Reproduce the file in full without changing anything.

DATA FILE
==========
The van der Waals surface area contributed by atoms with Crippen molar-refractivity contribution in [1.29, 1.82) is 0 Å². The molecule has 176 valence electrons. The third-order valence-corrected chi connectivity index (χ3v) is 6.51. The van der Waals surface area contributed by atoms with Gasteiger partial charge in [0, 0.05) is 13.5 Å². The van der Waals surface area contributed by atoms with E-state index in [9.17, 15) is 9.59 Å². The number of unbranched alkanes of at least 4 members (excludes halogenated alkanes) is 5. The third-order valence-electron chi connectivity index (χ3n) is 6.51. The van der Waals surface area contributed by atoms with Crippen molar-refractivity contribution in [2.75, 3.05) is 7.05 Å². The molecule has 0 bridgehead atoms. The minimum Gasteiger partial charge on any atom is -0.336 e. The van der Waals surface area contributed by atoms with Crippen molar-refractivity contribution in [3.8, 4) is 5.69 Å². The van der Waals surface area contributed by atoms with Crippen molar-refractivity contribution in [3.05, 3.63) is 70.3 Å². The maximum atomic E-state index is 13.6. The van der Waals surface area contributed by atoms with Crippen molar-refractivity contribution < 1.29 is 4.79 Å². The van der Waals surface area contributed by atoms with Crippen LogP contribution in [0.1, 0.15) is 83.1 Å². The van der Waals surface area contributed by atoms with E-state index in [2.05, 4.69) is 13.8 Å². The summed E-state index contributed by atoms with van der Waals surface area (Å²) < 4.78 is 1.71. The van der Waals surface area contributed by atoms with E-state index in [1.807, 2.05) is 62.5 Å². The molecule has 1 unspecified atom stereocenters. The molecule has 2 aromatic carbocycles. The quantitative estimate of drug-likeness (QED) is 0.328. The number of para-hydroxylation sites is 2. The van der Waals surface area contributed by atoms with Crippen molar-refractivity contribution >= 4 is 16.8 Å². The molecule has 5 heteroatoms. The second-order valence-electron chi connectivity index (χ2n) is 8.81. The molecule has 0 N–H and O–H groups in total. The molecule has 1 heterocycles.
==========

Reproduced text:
The van der Waals surface area contributed by atoms with Crippen molar-refractivity contribution in [1.29, 1.82) is 0 Å². The molecule has 176 valence electrons. The third-order valence-corrected chi connectivity index (χ3v) is 6.51. The van der Waals surface area contributed by atoms with Gasteiger partial charge in [0, 0.05) is 13.5 Å². The van der Waals surface area contributed by atoms with E-state index in [9.17, 15) is 9.59 Å². The number of unbranched alkanes of at least 4 members (excludes halogenated alkanes) is 5. The third-order valence-electron chi connectivity index (χ3n) is 6.51. The van der Waals surface area contributed by atoms with Crippen molar-refractivity contribution in [2.75, 3.05) is 7.05 Å². The molecule has 0 bridgehead atoms. The minimum Gasteiger partial charge on any atom is -0.336 e. The van der Waals surface area contributed by atoms with Crippen molar-refractivity contribution in [3.8, 4) is 5.69 Å². The van der Waals surface area contributed by atoms with Crippen molar-refractivity contribution in [3.05, 3.63) is 70.3 Å². The maximum atomic E-state index is 13.6. The van der Waals surface area contributed by atoms with Crippen molar-refractivity contribution < 1.29 is 4.79 Å². The van der Waals surface area contributed by atoms with Crippen LogP contribution in [0.1, 0.15) is 83.1 Å². The van der Waals surface area contributed by atoms with E-state index in [2.05, 4.69) is 13.8 Å². The summed E-state index contributed by atoms with van der Waals surface area (Å²) < 4.78 is 1.71. The van der Waals surface area contributed by atoms with E-state index in [1.807, 2.05) is 62.5 Å². The molecule has 1 unspecified atom stereocenters. The molecule has 2 aromatic carbocycles. The quantitative estimate of drug-likeness (QED) is 0.328. The number of para-hydroxylation sites is 2. The van der Waals surface area contributed by atoms with Crippen molar-refractivity contribution >= 4 is 16.8 Å². The molecule has 5 heteroatoms. The second-order valence-electron chi connectivity index (χ2n) is 8.81. The molecule has 0 N–H and O–H groups in total. The molecule has 1 heterocycles.